We are holding a series of workshops to explore different ideas about change. Our first workshop was led by Dr. Stanley Blue, who is an expert in ‘Social Practice Theory’. You can read more about Social Practice Theory at: Blue, Shove, Carmona, and Kelly. (2014). ‘Theories of Practice and Public Health: Understanding (Un) Healthy Practices’, Critical Public Health.
What are social practice theories?
There are lots of theories about social practices. They’re all interested in ‘how things get done’ in the world. For instance, the following things might be thought about as social practices:
- Travelling by train
- Getting married.
In our project, we’re particularly interested in the social practices that either DO or DON’T include disabled people. For instance, some practices might be set up in such a way that disabled people face barriers in taking part. All the ones listed above might pose problems for some people, if we simply take at face value the ‘way things are normally done’.
In our project, we have looked at Shove’s Social Practice Theory to see how it might be useful for us in thinking about change.
How might Social Practice Theory be useful?
Elizabeth Shove has developed Social Practice Theory, and you can see her own lecture about its relevance at: http://www.lancaster.ac.uk/staff/shove/lecture/filmedlecture.htm
Briefly, she suggests that social practices can be understood by thinking about the different elements that form social practices. The elements are abstract things that are made visible only when they come together in a particular social practice. For instance, a whiteboard might now be part of the technology of teaching, and is associated with the cultural value of imparting and sharing information in the way we do teaching in many Western countries. However, this may not be an accessible practice for those who have problems with vision.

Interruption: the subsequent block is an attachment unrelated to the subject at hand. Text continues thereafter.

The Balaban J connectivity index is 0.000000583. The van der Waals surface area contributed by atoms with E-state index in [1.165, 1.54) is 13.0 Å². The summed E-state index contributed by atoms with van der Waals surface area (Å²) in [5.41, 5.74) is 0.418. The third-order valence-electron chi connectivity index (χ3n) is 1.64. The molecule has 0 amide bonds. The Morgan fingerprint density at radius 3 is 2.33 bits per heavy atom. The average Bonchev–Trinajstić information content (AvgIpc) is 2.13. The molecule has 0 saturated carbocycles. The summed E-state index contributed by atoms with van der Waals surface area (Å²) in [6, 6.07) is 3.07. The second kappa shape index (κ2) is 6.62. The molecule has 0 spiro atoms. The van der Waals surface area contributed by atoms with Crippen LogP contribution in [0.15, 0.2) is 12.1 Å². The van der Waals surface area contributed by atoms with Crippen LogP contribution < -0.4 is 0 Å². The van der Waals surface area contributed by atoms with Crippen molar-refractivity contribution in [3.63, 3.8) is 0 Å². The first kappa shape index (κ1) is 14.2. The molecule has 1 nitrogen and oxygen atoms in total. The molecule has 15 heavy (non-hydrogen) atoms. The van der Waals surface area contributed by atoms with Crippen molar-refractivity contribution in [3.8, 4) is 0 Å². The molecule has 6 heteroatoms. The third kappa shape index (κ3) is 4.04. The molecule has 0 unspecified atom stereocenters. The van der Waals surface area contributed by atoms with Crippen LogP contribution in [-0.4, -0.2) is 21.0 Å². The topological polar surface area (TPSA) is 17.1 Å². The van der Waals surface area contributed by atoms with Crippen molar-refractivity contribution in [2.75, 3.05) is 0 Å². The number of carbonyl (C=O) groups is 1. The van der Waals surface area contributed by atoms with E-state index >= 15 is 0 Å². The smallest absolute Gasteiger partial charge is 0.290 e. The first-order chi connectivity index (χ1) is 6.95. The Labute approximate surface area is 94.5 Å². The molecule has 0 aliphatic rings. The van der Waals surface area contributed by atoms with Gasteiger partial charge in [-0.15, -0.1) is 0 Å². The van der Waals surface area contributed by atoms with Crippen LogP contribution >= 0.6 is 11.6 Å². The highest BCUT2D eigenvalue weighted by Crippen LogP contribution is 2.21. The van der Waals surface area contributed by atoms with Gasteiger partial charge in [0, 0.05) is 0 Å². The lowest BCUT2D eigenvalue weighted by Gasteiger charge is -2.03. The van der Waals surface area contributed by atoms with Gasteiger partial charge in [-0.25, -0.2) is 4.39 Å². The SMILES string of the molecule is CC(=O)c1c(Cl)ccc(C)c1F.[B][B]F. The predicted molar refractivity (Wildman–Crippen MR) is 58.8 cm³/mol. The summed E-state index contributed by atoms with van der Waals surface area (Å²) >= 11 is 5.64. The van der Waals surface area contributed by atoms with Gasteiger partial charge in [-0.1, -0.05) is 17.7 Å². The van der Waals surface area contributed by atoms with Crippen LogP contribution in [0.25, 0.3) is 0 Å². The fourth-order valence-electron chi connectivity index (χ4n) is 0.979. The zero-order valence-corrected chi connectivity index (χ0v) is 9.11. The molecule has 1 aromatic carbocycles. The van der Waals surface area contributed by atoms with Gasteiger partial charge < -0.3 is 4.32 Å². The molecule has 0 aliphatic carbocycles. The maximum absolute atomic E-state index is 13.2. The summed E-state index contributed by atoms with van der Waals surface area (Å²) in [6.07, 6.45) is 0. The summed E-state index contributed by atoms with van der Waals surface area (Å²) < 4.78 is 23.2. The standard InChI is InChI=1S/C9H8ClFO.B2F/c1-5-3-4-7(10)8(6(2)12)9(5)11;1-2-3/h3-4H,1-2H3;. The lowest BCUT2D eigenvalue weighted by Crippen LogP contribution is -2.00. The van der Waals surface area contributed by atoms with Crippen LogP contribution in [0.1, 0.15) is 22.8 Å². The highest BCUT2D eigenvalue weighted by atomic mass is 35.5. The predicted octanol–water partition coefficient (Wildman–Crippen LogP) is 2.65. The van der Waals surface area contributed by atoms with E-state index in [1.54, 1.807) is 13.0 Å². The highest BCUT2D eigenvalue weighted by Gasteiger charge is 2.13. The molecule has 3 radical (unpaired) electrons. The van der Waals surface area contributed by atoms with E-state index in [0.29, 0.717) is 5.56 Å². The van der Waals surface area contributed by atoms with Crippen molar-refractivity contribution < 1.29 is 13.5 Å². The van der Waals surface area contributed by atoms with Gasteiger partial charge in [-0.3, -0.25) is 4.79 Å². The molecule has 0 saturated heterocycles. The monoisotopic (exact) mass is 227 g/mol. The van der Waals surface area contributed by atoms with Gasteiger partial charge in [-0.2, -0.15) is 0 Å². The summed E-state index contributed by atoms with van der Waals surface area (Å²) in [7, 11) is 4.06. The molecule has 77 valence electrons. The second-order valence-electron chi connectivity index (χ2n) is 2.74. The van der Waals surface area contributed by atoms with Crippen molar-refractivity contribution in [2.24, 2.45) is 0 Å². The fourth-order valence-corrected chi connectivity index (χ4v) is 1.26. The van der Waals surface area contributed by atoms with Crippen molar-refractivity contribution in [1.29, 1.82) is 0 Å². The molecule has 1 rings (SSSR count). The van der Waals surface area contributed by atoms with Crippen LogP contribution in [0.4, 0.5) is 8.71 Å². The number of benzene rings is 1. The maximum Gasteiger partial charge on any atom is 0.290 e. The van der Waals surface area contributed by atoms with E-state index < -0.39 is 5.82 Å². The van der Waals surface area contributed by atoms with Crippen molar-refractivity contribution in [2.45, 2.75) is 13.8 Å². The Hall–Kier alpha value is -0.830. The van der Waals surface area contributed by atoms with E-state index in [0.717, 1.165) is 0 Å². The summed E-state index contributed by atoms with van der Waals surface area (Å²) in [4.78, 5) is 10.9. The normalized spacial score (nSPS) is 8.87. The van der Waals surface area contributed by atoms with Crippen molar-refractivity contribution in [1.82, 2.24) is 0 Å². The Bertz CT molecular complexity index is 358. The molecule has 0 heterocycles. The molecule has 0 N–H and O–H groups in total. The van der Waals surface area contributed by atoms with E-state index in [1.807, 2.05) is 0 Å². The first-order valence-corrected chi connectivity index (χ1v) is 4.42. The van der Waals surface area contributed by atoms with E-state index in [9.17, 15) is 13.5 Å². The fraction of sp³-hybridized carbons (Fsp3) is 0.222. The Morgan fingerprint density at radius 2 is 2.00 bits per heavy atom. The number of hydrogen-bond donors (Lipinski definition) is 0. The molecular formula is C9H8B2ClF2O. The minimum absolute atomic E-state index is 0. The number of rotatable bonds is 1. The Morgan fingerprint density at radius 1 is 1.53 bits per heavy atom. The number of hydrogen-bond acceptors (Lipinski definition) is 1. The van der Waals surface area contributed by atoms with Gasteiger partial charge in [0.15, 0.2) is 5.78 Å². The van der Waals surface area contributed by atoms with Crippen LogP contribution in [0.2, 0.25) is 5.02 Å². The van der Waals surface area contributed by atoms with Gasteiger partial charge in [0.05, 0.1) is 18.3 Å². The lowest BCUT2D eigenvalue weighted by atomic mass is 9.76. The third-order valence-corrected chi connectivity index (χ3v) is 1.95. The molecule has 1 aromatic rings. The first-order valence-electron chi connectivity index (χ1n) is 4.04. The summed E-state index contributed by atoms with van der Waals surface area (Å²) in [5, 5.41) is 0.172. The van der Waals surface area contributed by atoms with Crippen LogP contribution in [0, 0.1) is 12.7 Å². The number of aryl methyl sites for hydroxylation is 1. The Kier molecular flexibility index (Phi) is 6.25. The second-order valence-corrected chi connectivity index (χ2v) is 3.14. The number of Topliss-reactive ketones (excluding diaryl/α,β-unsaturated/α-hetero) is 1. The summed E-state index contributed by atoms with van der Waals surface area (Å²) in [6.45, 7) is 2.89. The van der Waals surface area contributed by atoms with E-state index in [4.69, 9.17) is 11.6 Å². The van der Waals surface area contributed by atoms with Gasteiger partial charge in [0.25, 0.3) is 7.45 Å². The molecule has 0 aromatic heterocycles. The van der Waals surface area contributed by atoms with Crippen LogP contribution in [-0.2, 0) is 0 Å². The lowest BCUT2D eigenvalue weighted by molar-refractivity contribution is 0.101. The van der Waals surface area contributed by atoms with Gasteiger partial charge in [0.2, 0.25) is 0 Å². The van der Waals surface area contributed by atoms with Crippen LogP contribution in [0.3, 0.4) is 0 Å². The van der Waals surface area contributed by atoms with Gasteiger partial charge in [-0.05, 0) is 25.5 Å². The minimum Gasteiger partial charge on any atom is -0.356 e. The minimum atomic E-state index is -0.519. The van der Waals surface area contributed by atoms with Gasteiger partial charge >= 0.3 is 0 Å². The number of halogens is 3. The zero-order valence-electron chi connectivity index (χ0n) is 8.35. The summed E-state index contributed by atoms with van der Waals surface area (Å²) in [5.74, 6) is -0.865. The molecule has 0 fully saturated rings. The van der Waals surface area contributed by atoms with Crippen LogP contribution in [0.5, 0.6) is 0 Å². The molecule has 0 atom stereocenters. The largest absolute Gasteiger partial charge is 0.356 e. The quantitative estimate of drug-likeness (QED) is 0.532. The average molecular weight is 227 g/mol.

Shove’s theory suggests that there are three sorts of elements, and they are all things we need to consider in any social practice:
- Competences (the things people know how to do; embodied skills,)
- Materials (the technology; the actual things that we use when we’re doing stuff, e.g. objects, infrastructures)
- Meanings (the significance of the practice, and how it relates to wider ideas in society, whether the practice is seen as empowering, healthy, environmentally friendly, cool, problematic, etc.)
It is easy to see immediately how social practices change and morph over time.
Sometimes this happens in a gradual way, as things evolve. Other times, changes are more specific. In our workshop, Stan Blue told us about social practices and freezers, and how this might affect the meanings we give to cooking!
How could Social Practice theory be useful in making changes for disabled people?
One of the strands in our research will be about making reasonable adjustments in health services. We are interested in how doctors assess patients, how they make adjustments to their practices to meet the needs of different disabled patients, and how they care for people in hospital. All of these things can be seen as social practices.
We can change things for the better by changing the materials and resources we use. So for instance, a reasonable adjustment would be an accessible appointment letter, that people with learning disabilities might be able to understand.
By making changes like this, we can (bit by bit) perhaps change the basic social practice and adjust it so that everyone can understand better.